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Sunday, 10 September 2017

Surface Design Stuff

Since this blog is mainly about sewing, I haven't posted much about all the surface design things I've done for school, and I think it's time I did. I have so many pieces of unsewn fabric that I've printed/painted/dyed and never shown you! This is a very picture heavy post, and it's not everything I worked on, but it is most of it.

I did two screen printed designs in first year. A mole skull, and some roses, both of which were from pen drawings I did and then scanned.
I printed the mole skull in metallic ink on some black pieces of fabric,
and on a shirt and dress for a couple of friends.


The roses only ever got printed in black dye paste on some greyish muslin.
 We did some messy dye paste prints using a technique that involves painting the stuff onto the screen and letting it dry, then printing through it with more of the paste goop.
 And I did a grey silk scarf with wax resist.

Lots of wobbly patterns where the dye separated.
 For natural dye class we had to do 3 scarves with indigo, and I used wax resist again.
It was a pain in the ass to iron all the wax out, but I liked the results.
One of our first assignments in second year was to do a 2 colour screen print in a circular design. (They called it a "plate design" assignment, but it did not involve actual plates.)
I drew this very startled looking creature with wonky Greek key things, and I'd love to have it on a plate. A big horrified monster serving platter!
Sharpie drawing, edited in Illustrator.
I printed it on some bits of fabric.

My final project for our reduction block printing assignment was the fish banyan, but I did a swirlyboop block before the fish one. I didn't much like the idea of reduction block printing on fabric (Because it means you can't print more of the same later), so I just printed it first with the outlines carved out, and then carved away the tiny background spaces.
It's inspired by those Beardsley swirly patterns, like my embroidered waistcoat.
I printed it on some paper.
You can see here that it's a half-drop repeat.
And on some fabric too.
Muslin printed with two colours.

The white on a dark background is my favorite one.
My fish banyan is printed with dye paste, but I also did some with ink on paper, and on a few bits of cotton.
Cotton with fish done in speedball fabric ink.
And I printed a black band of fish along one edge of a thick flannel sheet, which I intend to make into a nightgown.
Warm fuzzy flannel with fish in black dye paste.
I also made this nice geometric border pattern block, but haven't done anything with it yet beyond a test print on paper.
The other blocks are lino cuts, but the geometric one is adhesive rubbery stuff stuck onto a piece of wood, as is the zig zag block I used for my zebra coat.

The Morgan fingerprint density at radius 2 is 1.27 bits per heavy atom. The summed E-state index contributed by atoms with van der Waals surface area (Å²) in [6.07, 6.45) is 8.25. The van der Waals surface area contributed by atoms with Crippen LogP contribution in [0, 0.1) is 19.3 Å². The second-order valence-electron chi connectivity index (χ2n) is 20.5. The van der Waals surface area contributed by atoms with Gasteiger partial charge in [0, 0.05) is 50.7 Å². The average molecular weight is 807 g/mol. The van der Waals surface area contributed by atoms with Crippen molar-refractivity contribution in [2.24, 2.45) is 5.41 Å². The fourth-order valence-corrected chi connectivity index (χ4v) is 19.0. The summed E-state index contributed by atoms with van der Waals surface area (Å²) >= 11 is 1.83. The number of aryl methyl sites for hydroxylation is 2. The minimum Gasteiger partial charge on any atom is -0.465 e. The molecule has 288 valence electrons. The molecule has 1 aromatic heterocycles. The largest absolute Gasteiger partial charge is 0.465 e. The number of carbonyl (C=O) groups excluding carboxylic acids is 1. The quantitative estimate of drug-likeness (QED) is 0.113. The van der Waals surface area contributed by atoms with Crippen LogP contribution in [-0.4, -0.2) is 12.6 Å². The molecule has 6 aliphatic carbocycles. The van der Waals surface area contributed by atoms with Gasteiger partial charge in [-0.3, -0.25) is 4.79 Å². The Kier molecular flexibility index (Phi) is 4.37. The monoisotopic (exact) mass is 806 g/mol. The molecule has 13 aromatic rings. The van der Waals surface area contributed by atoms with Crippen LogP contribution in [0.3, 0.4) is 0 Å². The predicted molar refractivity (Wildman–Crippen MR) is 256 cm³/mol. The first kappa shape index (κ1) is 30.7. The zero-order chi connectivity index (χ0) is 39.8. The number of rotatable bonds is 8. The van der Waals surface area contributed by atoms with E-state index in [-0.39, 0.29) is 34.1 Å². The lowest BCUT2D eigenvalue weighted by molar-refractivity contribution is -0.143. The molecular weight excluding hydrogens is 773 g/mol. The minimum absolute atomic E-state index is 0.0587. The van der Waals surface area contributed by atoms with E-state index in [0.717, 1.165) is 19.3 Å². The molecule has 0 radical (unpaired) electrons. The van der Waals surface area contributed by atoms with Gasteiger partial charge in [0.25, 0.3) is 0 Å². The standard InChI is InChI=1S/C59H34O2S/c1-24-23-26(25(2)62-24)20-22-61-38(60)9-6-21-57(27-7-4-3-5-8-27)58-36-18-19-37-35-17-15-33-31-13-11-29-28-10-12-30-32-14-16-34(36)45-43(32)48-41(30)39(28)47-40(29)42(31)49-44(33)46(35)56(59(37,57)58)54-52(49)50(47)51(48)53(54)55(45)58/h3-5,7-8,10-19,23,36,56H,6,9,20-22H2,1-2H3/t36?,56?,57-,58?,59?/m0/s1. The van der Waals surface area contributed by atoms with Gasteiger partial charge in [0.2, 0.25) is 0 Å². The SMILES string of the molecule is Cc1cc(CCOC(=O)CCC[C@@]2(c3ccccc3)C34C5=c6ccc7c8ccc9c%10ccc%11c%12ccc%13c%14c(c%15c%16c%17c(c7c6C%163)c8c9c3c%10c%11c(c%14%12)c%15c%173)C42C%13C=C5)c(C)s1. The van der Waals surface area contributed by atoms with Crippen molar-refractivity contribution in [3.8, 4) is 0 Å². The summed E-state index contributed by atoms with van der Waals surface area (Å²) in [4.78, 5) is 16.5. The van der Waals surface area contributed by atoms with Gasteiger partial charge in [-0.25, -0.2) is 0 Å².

I did a lino block of this coffin pattern as well, but have not done much printing with it.
The sketchbook page with my coffin line drawings.
In digital class we had to do a repeating pattern and send for a piece of fabric with our design printed on it, which is how I ended up with one meter of teal coffin cotton twill.
Someday I will make something or other out of this.
And I had a lot of fun doing other repeating prints in photoshop! (Though none of these have been printed on fabric.)
Monsters!

More monsters!

I like this one best.
The surface design class (me and one classmate) had to enter the surtex design challenge, and since the judging was months ago I am now allowed to post my designs online!
The theme was "geo", meaning both geometric and geological stuff. My favorite design was the one inspired by bismuth crystals.
This took so very long, but was worth it.
I drew out all the patterns by hand, made textures on watercolour paper, scanned it all, and spent many hours fitting it all together in photoshop. For the ones where the lines all touch I very carefully made sure that they would repeat.
And it did line up! The tracing paper and careful measuring worked!
This jumbly crystal one was sort of an accident caused by me not quite knowing how to delete backgrounds.
I added dark and light bits to make it less flat.

The only one of my designs that actually resembles geodes.

Pillars, with a total of 3 of my watercolour textures in there.
This assignment was great practice in getting used to photoshop and layers.

I tried to draw a more complicated version of these, but it didn't work out.

Took a very very long time to colour these in a way I was happy with.
Then we had to "wrap" images with our designs, and assemble it all onto a perfectly cut and measured out foam board display. I did pencil tracings of menswear and put my patterns on that.